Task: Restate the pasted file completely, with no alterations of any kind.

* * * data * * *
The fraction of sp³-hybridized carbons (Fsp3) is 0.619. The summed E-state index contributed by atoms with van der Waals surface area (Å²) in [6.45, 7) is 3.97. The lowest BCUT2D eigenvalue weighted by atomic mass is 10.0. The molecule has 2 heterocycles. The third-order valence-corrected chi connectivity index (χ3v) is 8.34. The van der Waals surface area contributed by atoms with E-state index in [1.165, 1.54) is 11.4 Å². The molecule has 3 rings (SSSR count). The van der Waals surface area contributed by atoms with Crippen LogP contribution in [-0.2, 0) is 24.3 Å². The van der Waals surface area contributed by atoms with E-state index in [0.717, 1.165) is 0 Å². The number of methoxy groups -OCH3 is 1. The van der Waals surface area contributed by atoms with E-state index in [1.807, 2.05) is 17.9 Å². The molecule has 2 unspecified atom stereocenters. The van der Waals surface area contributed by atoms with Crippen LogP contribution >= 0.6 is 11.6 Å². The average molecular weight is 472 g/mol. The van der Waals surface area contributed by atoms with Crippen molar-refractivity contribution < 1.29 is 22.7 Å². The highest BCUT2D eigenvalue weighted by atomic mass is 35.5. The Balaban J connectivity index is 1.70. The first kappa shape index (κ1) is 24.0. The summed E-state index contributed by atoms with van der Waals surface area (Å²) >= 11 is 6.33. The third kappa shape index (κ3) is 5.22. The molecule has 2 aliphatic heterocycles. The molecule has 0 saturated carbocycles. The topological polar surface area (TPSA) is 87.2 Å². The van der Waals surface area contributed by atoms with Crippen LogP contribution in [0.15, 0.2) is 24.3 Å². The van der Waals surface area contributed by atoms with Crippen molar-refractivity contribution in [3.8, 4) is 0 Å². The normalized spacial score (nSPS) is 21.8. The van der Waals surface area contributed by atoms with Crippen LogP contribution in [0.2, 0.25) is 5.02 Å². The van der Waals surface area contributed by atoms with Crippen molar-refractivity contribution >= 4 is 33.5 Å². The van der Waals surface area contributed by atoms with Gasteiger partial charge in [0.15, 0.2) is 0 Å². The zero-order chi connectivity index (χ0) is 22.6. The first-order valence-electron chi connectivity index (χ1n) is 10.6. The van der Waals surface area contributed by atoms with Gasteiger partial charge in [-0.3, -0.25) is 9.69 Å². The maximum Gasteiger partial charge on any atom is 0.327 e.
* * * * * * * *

The fraction of sp³-hybridized carbons (Fsp3) is 0.619. The summed E-state index contributed by atoms with van der Waals surface area (Å²) in [6.45, 7) is 3.97. The lowest BCUT2D eigenvalue weighted by atomic mass is 10.0. The molecule has 2 heterocycles. The third-order valence-corrected chi connectivity index (χ3v) is 8.34. The van der Waals surface area contributed by atoms with E-state index in [1.165, 1.54) is 11.4 Å². The molecule has 3 rings (SSSR count). The van der Waals surface area contributed by atoms with Crippen LogP contribution in [-0.2, 0) is 24.3 Å². The van der Waals surface area contributed by atoms with E-state index in [0.717, 1.165) is 0 Å². The number of methoxy groups -OCH3 is 1. The van der Waals surface area contributed by atoms with E-state index in [1.807, 2.05) is 17.9 Å². The molecule has 2 unspecified atom stereocenters. The van der Waals surface area contributed by atoms with Crippen LogP contribution >= 0.6 is 11.6 Å². The average molecular weight is 472 g/mol. The van der Waals surface area contributed by atoms with Crippen molar-refractivity contribution < 1.29 is 22.7 Å². The highest BCUT2D eigenvalue weighted by atomic mass is 35.5. The Balaban J connectivity index is 1.70. The first kappa shape index (κ1) is 24.0. The summed E-state index contributed by atoms with van der Waals surface area (Å²) >= 11 is 6.33. The third kappa shape index (κ3) is 5.22. The molecule has 2 aliphatic heterocycles. The molecule has 0 saturated carbocycles. The topological polar surface area (TPSA) is 87.2 Å². The van der Waals surface area contributed by atoms with Crippen LogP contribution in [0.15, 0.2) is 24.3 Å². The van der Waals surface area contributed by atoms with Crippen molar-refractivity contribution in [3.8, 4) is 0 Å². The normalized spacial score (nSPS) is 21.8. The van der Waals surface area contributed by atoms with Crippen LogP contribution in [0.2, 0.25) is 5.02 Å². The van der Waals surface area contributed by atoms with Crippen molar-refractivity contribution >= 4 is 33.5 Å². The van der Waals surface area contributed by atoms with Gasteiger partial charge in [0.15, 0.2) is 0 Å². The zero-order chi connectivity index (χ0) is 22.6. The first-order valence-electron chi connectivity index (χ1n) is 10.6. The van der Waals surface area contributed by atoms with Gasteiger partial charge in [-0.3, -0.25) is 9.69 Å². The maximum Gasteiger partial charge on any atom is 0.327 e.